Slip...Fall...Injury...

Slipping and falling is not only mildly embarrassing, it is also a huge risk for injury (especially amongst seniors). So when winter hits and the snow and ice start forming, we need to take extra precautions to ensure our safety. Here are a few easy things to do to reduce your risk of a slip and fall injury.

  1. Be prepared early. It’s a good idea to start prepping your walking areas before the snow actually falls. Thin layers of salt or liquid ice control products spread on surfaces can stop the snow or ice from bonding to the ground. Don’t use too much though! Follow the directions carefully and double check to see if what you are using is environmentally safe.
  2. Be aware that under snow, there is usually ice. Even if the nice kids from down the street offer to shovel your driveway for $10, they probably won’t be able to chip away at the thin layer of ice that rests under the snow. In fact, they may not even see it. On very porous surfaces (where the ice can form in the ground rather than on top of it) you may not see an obvious patch of ice, but the ground will still be slippery and increase your risk of falling. So just remember, even if you don’t see snow on the ground, that doesn’t mean the risk of falling is gone.
  3. Wear the correct shoes. If we could all own a pair of those big winter boots with the spikes on the bottom, then we wouldn’t have a need for this article, but that’s just not practical. What is practical is getting a solid pair of shoes or boots to wear when walking on snow and ice. Materials such as rubber or neoprene composites can grip slippery surfaces better. Materials like leather and plastic cannot. Look for soles that have texture and wide, deep cleats. Even if you are headed to a fancy event, wear your boots and change into your dress shoes when you get to the venue. The hassle of changing shoes is easier to deal with than the hassle of a long recovery from a falling injury.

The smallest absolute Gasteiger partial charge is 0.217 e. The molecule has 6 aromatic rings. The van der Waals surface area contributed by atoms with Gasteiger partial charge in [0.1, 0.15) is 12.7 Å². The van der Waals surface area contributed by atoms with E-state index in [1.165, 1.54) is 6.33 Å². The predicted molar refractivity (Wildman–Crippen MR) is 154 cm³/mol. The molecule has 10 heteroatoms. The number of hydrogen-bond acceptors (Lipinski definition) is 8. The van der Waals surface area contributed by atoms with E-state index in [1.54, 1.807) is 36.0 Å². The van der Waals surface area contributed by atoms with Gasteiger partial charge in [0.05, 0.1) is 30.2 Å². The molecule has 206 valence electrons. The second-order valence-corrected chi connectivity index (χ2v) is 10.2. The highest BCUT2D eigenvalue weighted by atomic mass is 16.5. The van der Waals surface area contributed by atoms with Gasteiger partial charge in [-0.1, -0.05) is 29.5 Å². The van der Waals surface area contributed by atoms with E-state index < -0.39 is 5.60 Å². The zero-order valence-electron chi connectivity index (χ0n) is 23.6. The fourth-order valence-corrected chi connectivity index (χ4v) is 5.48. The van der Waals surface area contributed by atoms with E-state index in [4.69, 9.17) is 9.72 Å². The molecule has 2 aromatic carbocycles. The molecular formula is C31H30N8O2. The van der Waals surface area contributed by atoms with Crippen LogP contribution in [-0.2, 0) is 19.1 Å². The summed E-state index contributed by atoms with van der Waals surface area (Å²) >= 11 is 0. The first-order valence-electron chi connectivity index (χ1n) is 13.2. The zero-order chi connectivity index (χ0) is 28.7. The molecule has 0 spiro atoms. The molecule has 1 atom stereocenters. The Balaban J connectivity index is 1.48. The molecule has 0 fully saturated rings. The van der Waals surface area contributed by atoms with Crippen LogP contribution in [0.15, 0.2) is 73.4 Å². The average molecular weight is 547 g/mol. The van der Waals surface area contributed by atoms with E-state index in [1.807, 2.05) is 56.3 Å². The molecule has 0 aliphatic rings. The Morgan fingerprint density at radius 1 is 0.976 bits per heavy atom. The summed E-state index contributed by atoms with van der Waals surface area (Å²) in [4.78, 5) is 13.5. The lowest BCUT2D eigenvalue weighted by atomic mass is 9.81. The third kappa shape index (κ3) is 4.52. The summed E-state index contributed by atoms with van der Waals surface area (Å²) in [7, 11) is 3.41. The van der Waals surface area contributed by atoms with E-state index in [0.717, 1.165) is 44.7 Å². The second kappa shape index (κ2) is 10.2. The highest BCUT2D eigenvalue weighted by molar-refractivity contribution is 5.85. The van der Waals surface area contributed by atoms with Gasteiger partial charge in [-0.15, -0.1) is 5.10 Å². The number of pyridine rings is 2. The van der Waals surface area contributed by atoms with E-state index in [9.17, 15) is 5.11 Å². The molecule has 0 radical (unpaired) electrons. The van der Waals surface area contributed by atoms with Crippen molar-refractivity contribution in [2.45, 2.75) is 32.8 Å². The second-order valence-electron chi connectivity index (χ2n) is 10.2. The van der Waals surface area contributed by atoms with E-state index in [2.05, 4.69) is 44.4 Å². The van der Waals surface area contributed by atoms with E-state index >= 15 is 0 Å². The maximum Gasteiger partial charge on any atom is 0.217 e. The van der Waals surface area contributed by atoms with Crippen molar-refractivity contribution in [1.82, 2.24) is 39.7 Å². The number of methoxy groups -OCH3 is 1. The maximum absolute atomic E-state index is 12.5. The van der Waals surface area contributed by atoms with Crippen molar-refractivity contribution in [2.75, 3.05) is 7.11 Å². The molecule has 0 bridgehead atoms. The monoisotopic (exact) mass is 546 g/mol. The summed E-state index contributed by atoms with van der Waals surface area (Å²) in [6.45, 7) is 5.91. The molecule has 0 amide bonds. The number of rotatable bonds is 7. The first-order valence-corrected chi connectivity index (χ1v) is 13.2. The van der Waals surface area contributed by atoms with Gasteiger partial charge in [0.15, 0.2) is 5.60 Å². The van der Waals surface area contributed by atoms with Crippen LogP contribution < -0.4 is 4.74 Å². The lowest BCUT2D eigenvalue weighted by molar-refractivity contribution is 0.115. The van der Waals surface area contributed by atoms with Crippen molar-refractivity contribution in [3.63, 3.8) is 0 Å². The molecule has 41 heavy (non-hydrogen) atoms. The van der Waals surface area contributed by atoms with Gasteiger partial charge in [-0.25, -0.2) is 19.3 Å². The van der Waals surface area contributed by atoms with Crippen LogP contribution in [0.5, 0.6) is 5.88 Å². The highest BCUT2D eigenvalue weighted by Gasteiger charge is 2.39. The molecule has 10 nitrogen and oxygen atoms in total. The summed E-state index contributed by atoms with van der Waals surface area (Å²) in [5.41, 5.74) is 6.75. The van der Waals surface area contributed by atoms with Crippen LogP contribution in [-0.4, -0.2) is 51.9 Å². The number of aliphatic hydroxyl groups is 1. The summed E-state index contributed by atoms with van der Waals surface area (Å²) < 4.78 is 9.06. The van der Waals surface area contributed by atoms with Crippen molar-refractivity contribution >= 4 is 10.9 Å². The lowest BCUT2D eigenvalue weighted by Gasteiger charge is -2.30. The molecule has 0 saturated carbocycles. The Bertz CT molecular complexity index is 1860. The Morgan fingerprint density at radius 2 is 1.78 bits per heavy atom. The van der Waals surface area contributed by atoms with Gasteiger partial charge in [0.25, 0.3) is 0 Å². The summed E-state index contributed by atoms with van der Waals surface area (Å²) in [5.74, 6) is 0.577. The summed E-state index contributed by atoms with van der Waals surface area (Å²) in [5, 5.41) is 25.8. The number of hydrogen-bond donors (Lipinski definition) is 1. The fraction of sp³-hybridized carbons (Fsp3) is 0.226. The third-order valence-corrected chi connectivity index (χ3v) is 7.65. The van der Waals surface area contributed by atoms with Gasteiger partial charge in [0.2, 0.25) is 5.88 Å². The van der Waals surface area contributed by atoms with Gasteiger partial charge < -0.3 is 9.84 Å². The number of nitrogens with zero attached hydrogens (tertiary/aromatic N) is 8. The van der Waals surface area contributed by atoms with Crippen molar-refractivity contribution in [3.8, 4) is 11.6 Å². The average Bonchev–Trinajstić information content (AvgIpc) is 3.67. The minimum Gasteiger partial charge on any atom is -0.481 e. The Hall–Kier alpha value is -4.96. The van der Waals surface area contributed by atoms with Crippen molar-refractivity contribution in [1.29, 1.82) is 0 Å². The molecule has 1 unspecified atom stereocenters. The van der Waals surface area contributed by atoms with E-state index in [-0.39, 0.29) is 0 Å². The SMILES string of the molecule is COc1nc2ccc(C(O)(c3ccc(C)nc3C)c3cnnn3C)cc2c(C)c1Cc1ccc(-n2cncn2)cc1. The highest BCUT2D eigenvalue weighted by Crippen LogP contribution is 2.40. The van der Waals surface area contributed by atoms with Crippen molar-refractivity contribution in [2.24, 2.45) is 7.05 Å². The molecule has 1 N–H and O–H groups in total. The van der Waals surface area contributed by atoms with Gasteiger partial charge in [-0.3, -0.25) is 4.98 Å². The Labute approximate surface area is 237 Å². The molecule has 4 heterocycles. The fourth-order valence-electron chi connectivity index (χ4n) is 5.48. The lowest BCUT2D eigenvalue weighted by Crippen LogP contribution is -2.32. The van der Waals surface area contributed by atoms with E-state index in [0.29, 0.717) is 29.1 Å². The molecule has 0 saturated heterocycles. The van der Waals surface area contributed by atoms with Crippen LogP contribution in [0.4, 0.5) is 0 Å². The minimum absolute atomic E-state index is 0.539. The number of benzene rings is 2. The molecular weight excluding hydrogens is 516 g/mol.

4. Focus on your feet. Penguins are the best at walking on ice because of their waddle. Keep your body upright and lean slightly forward to keep your center of gravity directly over your feet. Take small steps and shuffle over particularly slippery surfaces. Overall, GO SLOW! Take care when getting into or out of vehicles, going up or down stairs, or walking from one surface to another. Keep your hands free and out of your pockets. The ability to use your arms to keep your balance is imperative for walking on slippery surfaces.
  5. Be aware of inside risk too. Just because you make it from your car to the door without falling does not mean the risk ends there. Tracked in snow and ice can melt and puddle around the inside of entrances. Look for large absorbent mats to help get the snow and ice off of your own shoes safely. If there aren’t any in that establishment, perhaps politely suggest that they invest in some. You also want to make sure you clean up any ice melt products you may have tracked in as they can damage inside flooring.

Avoiding winter weather is impossible, but being prepared and taking steps to ensure your safety is not. While we love seeing all our wonderful patients, we would rather help you avoid falling and injuring yourself in the first place than have to treat an injury later. So take care, bundle up, be prepared, and remember to walk like a penguin. 

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